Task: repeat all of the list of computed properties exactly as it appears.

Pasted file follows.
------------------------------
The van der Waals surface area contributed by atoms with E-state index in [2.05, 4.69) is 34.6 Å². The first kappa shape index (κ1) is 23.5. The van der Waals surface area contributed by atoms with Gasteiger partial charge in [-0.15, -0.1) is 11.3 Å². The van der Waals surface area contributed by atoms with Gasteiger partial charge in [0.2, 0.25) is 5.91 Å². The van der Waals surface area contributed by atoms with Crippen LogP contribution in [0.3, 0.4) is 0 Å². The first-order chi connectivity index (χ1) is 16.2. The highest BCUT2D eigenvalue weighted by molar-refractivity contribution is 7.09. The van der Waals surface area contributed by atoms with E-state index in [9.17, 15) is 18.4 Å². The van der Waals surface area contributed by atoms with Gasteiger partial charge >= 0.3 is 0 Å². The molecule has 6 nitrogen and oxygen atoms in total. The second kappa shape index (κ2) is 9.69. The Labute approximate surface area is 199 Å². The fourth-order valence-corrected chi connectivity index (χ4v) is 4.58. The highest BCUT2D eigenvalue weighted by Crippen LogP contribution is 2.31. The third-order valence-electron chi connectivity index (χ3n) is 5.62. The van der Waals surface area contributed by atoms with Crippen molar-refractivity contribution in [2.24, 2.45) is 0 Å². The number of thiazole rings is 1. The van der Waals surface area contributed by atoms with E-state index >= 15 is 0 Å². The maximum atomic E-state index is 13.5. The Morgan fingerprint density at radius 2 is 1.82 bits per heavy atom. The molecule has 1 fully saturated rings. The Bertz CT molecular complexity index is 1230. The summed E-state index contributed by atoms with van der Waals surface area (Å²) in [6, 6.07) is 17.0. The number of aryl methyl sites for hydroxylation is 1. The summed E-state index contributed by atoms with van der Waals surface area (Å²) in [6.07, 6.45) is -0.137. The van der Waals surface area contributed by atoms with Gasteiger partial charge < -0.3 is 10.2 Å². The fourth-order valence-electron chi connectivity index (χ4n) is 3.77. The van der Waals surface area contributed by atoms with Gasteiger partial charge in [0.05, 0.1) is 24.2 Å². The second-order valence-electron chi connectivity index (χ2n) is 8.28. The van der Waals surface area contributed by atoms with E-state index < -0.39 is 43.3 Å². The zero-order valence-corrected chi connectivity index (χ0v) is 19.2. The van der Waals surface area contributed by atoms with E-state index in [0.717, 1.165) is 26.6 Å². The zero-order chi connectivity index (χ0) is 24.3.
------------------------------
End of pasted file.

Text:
The van der Waals surface area contributed by atoms with E-state index in [2.05, 4.69) is 34.6 Å². The first kappa shape index (κ1) is 23.5. The van der Waals surface area contributed by atoms with Gasteiger partial charge in [-0.15, -0.1) is 11.3 Å². The van der Waals surface area contributed by atoms with Gasteiger partial charge in [0.2, 0.25) is 5.91 Å². The van der Waals surface area contributed by atoms with Crippen LogP contribution in [0.3, 0.4) is 0 Å². The first-order chi connectivity index (χ1) is 16.2. The highest BCUT2D eigenvalue weighted by molar-refractivity contribution is 7.09. The van der Waals surface area contributed by atoms with E-state index in [9.17, 15) is 18.4 Å². The van der Waals surface area contributed by atoms with Gasteiger partial charge >= 0.3 is 0 Å². The molecule has 6 nitrogen and oxygen atoms in total. The second kappa shape index (κ2) is 9.69. The Labute approximate surface area is 199 Å². The fourth-order valence-corrected chi connectivity index (χ4v) is 4.58. The highest BCUT2D eigenvalue weighted by Crippen LogP contribution is 2.31. The third-order valence-electron chi connectivity index (χ3n) is 5.62. The van der Waals surface area contributed by atoms with Crippen molar-refractivity contribution in [2.24, 2.45) is 0 Å². The number of thiazole rings is 1. The van der Waals surface area contributed by atoms with E-state index >= 15 is 0 Å². The maximum atomic E-state index is 13.5. The Morgan fingerprint density at radius 2 is 1.82 bits per heavy atom. The molecule has 1 fully saturated rings. The Bertz CT molecular complexity index is 1230. The summed E-state index contributed by atoms with van der Waals surface area (Å²) in [6, 6.07) is 17.0. The number of aryl methyl sites for hydroxylation is 1. The summed E-state index contributed by atoms with van der Waals surface area (Å²) in [6.07, 6.45) is -0.137. The van der Waals surface area contributed by atoms with Gasteiger partial charge < -0.3 is 10.2 Å². The fourth-order valence-electron chi connectivity index (χ4n) is 3.77. The van der Waals surface area contributed by atoms with Gasteiger partial charge in [0.05, 0.1) is 24.2 Å². The second-order valence-electron chi connectivity index (χ2n) is 8.28. The van der Waals surface area contributed by atoms with E-state index < -0.39 is 43.3 Å². The zero-order valence-corrected chi connectivity index (χ0v) is 19.2. The van der Waals surface area contributed by atoms with E-state index in [0.717, 1.165) is 26.6 Å². The zero-order chi connectivity index (χ0) is 24.3.